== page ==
10. Heat transfer and core neutronics considerations of the heat pipe cooled thermionic reactor

    NASA Astrophysics Data System (ADS)

    Determan, W. R.; Lewis, Brian

    The authors summarize the results of detailed neutronic and thermal-hydraulic evaluations of the heat pipe cooled thermionic (HPTI) reactor design, identify its key design attributes, and quantify its performance characteristics. The HPTI core uses modular, liquid-metal core heat transfer assemblies to replace the liquid-metal heat transport loop employed by in-core thermionic reactor designs of the past. The nuclear fuel, power conversion, heat transport, and heat rejection functions are all combined into a single modular unit. The reactor/converter assembly uses UN fuel pins to obtain a critical core configuration with in-core safety rods and reflector controls added to complete the subassembly. By thermally bonding the core heat transfer assemblies during the reactor core is coupled neutronically, thermally, and electrically into a modular assembly of individual power sources with cross-tied architecture. A forward-facing heat pipe radiator assembly extends from the reactor head in the shape of a frustum of a cone on the opposite side of the power system from the payload. Important virtues of the concept are the absence of any single-point failures and the ability of the core to effectively transfer the TFE waste heat load laterally to other in-core heat transfer assemblies in the event of multiple failures in either in-core and radiator heat pipes.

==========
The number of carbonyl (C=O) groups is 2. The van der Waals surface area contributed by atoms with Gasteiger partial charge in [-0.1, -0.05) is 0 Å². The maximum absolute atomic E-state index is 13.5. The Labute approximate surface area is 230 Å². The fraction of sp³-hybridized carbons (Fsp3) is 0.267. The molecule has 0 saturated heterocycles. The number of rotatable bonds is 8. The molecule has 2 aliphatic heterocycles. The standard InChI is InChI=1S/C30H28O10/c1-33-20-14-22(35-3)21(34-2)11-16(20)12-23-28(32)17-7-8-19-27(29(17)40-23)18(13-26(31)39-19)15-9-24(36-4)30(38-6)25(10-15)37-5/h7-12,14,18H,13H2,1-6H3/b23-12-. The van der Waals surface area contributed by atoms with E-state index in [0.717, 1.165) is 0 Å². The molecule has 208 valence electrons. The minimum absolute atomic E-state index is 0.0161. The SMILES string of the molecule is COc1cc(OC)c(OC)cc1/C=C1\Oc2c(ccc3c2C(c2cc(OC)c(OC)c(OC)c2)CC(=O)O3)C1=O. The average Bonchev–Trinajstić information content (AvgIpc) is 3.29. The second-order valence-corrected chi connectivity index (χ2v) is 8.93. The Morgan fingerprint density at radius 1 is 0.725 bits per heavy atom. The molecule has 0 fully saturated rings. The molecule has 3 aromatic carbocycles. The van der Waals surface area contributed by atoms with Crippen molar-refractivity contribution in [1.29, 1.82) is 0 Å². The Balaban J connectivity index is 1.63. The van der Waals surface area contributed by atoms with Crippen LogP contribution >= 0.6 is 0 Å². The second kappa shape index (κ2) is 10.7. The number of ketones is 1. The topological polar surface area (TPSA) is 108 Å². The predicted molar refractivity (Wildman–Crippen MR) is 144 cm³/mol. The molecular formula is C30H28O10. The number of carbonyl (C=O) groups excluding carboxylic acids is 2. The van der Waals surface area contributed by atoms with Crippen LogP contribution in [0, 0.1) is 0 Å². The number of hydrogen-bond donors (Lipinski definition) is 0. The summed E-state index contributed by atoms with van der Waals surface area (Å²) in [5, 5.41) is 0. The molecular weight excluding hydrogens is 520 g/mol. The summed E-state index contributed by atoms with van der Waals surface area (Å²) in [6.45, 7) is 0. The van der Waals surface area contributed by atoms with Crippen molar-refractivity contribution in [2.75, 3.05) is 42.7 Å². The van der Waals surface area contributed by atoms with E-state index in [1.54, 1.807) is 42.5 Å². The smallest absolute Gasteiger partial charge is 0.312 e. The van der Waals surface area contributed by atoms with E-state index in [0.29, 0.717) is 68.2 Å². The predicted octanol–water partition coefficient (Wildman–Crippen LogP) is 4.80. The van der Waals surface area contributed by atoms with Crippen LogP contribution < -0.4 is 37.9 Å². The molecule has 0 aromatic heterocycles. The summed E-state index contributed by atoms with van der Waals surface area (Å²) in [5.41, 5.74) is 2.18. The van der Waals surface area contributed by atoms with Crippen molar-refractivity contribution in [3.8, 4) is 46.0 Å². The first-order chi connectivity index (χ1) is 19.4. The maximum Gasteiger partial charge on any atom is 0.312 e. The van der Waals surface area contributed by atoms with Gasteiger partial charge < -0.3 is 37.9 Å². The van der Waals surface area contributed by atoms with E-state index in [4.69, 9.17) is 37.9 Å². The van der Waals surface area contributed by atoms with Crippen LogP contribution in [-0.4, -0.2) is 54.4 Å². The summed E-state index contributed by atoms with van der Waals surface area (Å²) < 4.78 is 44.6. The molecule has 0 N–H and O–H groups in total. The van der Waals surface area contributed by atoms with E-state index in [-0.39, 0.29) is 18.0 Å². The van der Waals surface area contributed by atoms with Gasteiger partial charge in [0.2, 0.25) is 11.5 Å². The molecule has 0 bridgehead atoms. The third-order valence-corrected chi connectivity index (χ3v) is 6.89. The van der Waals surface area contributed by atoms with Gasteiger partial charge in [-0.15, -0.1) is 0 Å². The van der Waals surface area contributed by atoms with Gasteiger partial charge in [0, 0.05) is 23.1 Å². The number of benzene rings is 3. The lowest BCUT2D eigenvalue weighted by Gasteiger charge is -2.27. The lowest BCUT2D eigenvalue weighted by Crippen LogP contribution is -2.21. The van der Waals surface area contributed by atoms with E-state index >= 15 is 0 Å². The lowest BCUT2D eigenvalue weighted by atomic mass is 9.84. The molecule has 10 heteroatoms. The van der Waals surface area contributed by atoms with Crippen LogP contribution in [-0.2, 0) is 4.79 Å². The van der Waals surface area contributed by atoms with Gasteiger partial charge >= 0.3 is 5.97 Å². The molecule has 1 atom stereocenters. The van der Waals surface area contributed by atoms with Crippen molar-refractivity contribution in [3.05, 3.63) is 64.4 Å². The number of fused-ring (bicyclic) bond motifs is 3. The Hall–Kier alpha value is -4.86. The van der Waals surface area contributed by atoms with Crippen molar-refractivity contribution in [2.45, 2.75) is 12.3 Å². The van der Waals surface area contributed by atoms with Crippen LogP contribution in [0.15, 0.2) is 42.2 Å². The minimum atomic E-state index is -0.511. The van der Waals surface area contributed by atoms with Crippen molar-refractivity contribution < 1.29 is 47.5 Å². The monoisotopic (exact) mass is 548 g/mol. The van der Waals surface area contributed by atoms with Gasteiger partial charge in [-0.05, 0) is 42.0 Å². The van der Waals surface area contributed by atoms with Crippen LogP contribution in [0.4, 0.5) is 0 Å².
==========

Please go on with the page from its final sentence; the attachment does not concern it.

11. Heat transfer and core neutronics considerations of the heat pipe cooled thermionic reactor

    NASA Technical Reports Server (NTRS)

    Determan, W. R.; Lewis, Brian

    1991-01-01

    The authors summarize the results of detailed neutronic and thermal-hydraulic evaluations of the heat pipe cooled thermionic (HPTI) reactor design, identify its key design attributes, and quantify its performance characteristics. The HPTI core uses modular, liquid-metal core heat transfer assemblies to replace the liquid-metal heat transport loop employed by in-core thermionic reactor designs of the past. The nuclear fuel, power conversion, heat transport, and heat rejection functions are all combined into a single modular unit. The reactor/converter assembly uses UN fuel pins to obtain a critical core configuration with in-core safety rods and reflector controls added to complete the subassembly. By thermally bonding the core heat transfer assemblies during the reactor core is coupled neutronically, thermally, and electrically into a modular assembly of individual power sources with cross-tied architecture. A forward-facing heat pipe radiator assembly extends from the reactor head in the shape of a frustum of a cone on the opposite side of the power system from the payload. Important virtues of the concept are the absence of any single-point failures and the ability of the core to effectively transfer the TFE waste heat load laterally to other in-core heat transfer assemblies in the event of multiple failures in either in-core and radiator heat pipes.